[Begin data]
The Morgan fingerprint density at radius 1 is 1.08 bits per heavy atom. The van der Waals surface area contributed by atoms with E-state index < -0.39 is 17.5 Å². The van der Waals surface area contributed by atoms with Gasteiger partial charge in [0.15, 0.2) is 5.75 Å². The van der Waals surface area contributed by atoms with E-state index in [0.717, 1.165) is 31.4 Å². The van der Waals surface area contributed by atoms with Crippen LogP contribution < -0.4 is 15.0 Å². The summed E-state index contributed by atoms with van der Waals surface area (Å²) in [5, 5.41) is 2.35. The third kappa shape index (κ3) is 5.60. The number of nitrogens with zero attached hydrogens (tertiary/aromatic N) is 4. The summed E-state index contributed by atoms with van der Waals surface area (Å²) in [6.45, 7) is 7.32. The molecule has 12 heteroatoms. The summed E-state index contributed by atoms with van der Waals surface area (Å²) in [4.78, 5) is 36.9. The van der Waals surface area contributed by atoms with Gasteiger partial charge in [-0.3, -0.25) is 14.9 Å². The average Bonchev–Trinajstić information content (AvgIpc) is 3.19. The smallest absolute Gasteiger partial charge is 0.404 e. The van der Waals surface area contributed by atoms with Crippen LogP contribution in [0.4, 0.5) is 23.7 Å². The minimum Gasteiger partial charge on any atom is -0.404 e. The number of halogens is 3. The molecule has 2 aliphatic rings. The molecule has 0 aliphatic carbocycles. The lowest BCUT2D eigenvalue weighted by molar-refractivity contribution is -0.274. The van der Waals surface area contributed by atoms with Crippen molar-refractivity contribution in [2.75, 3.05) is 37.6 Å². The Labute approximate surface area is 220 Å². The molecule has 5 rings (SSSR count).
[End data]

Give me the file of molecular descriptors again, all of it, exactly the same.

The Morgan fingerprint density at radius 1 is 1.08 bits per heavy atom. The van der Waals surface area contributed by atoms with E-state index < -0.39 is 17.5 Å². The van der Waals surface area contributed by atoms with Gasteiger partial charge in [0.15, 0.2) is 5.75 Å². The van der Waals surface area contributed by atoms with E-state index in [0.717, 1.165) is 31.4 Å². The van der Waals surface area contributed by atoms with Crippen LogP contribution < -0.4 is 15.0 Å². The summed E-state index contributed by atoms with van der Waals surface area (Å²) in [5, 5.41) is 2.35. The third kappa shape index (κ3) is 5.60. The number of nitrogens with zero attached hydrogens (tertiary/aromatic N) is 4. The summed E-state index contributed by atoms with van der Waals surface area (Å²) in [6.45, 7) is 7.32. The molecule has 12 heteroatoms. The summed E-state index contributed by atoms with van der Waals surface area (Å²) in [4.78, 5) is 36.9. The van der Waals surface area contributed by atoms with Gasteiger partial charge in [-0.3, -0.25) is 14.9 Å². The average Bonchev–Trinajstić information content (AvgIpc) is 3.19. The smallest absolute Gasteiger partial charge is 0.404 e. The van der Waals surface area contributed by atoms with Crippen LogP contribution in [0.4, 0.5) is 23.7 Å². The minimum Gasteiger partial charge on any atom is -0.404 e. The number of halogens is 3. The molecule has 2 aliphatic rings. The molecule has 0 aliphatic carbocycles. The lowest BCUT2D eigenvalue weighted by molar-refractivity contribution is -0.274. The van der Waals surface area contributed by atoms with Crippen molar-refractivity contribution in [2.75, 3.05) is 37.6 Å². The Labute approximate surface area is 220 Å². The molecule has 5 rings (SSSR count).